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3. All that shopping does some damage to your mani pedi so stop in at Pink Peony for a little overhaul. It’s a North American style salon set on the second floor above the Passeig de Gràcia. The gracious living room setting features a balcony overlooking the busy street.

4. A warm welcome and second helpings await those who sign up for a cooking class at Cook and Taste. The Australians who were cooking on the day I visited were quite happy making paella having shopped at the market earlier in the day. Book in advance.

Dabble Savvy: The location is just steps from the Roman Ruins so ask for directions.

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5. Some people love Hop On, Hop Off bus tours and Barcelona has two main operators. A 24 hour ticket gets you a ride to all the city’s attractions, which are difficult to get to without a car.

 

Barcelona’s Top 5 Design Shops

“To make the most of a day exploring the design scene,” says Kimberley, “begin midmorning with a café con leche and canya (pastry with cream). There’s still plenty of time for lingering at famous sights and still more hours for shopping, since stores typically stay open until 8:00 pm.“

Shop attendants are not always immediately friendly upon your entry, but a smile and a Buenos Tardes usually wins them over.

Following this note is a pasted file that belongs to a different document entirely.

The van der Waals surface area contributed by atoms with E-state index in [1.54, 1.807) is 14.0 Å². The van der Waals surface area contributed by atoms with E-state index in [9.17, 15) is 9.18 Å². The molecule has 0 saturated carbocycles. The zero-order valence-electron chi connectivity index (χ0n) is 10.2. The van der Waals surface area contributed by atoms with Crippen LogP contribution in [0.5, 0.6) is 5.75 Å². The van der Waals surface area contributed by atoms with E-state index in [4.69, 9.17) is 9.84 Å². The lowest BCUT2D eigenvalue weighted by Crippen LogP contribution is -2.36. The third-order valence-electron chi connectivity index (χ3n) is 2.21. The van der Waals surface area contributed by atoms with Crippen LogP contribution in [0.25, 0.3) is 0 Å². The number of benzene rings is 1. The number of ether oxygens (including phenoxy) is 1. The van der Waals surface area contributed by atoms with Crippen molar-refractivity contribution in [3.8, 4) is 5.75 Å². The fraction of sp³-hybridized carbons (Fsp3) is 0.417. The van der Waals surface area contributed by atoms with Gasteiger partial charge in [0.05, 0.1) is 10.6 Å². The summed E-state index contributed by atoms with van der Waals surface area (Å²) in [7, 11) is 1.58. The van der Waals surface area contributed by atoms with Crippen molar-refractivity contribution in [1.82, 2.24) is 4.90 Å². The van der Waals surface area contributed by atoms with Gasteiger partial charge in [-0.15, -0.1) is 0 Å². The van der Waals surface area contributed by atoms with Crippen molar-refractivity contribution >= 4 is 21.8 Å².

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ABOVE: An impressive selection of industrial and rustic furnishings is stock in trade at Azul Tierra.

1. Just off Passeig de Gràcia is Kimberley’s favourite design shop, Azul Tierra. To be fair, Azul Tierra might be anywhere in the world—the large-scale industrial vibe is currently all the rage. She cautions, “The stunning jewelry and accessories may cause your wallet to leap from your bag.”

2. Be prepared to peruse the store’s crowded inventory at least twice to take in the variety at Little House and Cottage. It’s a jumble of goodies from vintage to modern.

3. Foosball games, cardboard stools, Pantone chairs and kitchen accessories are part of the eclectic selection of contemporary goods at Galerias Vinçon S.L. Look for a cooking class or gelato making session in the zona de demostracionas.

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ABOVE: The famous, Barcelona Chair, designed by Ludwig Mies van der Rohe.

4. Catchy graphics adorn every kitchen accessory imaginable at Avet—from glasses to aprons to lunch boxes.

5. Enthusiastic antique shoppers will flock to the 73 shops inside Bulevard Rosa. Fine period furnishings, turn of the century collectibles and original artwork are abundant. Negotiating is allowed. It’s always a good policy to make friends with the owner by complimenting the selection before attempting a purchase. Save time to visit Mary’s Market, the gourmet food store on the main floor.